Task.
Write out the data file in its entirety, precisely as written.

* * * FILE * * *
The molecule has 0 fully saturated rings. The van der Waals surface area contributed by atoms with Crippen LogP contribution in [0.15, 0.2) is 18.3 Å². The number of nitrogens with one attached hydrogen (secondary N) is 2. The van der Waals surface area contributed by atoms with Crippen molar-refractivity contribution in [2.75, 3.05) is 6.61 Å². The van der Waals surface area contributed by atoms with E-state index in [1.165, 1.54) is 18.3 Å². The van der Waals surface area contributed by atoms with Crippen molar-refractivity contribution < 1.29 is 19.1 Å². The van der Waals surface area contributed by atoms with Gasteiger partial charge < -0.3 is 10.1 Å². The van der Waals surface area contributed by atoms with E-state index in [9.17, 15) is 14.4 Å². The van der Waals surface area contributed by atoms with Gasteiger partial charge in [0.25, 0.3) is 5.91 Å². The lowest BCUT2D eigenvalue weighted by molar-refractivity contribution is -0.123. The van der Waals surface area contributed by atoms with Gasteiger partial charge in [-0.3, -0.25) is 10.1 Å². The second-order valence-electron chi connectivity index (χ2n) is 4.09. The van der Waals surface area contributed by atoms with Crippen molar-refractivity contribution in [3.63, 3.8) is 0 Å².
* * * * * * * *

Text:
The molecule has 0 fully saturated rings. The van der Waals surface area contributed by atoms with Crippen LogP contribution in [0.15, 0.2) is 18.3 Å². The number of nitrogens with one attached hydrogen (secondary N) is 2. The van der Waals surface area contributed by atoms with Crippen molar-refractivity contribution in [2.75, 3.05) is 6.61 Å². The van der Waals surface area contributed by atoms with E-state index in [1.165, 1.54) is 18.3 Å². The van der Waals surface area contributed by atoms with Crippen molar-refractivity contribution < 1.29 is 19.1 Å². The van der Waals surface area contributed by atoms with Gasteiger partial charge < -0.3 is 10.1 Å². The van der Waals surface area contributed by atoms with E-state index in [9.17, 15) is 14.4 Å². The van der Waals surface area contributed by atoms with Gasteiger partial charge in [0.25, 0.3) is 5.91 Å². The lowest BCUT2D eigenvalue weighted by molar-refractivity contribution is -0.123. The van der Waals surface area contributed by atoms with Gasteiger partial charge in [-0.3, -0.25) is 10.1 Å². The second-order valence-electron chi connectivity index (χ2n) is 4.09. The van der Waals surface area contributed by atoms with Crippen molar-refractivity contribution in [3.63, 3.8) is 0 Å².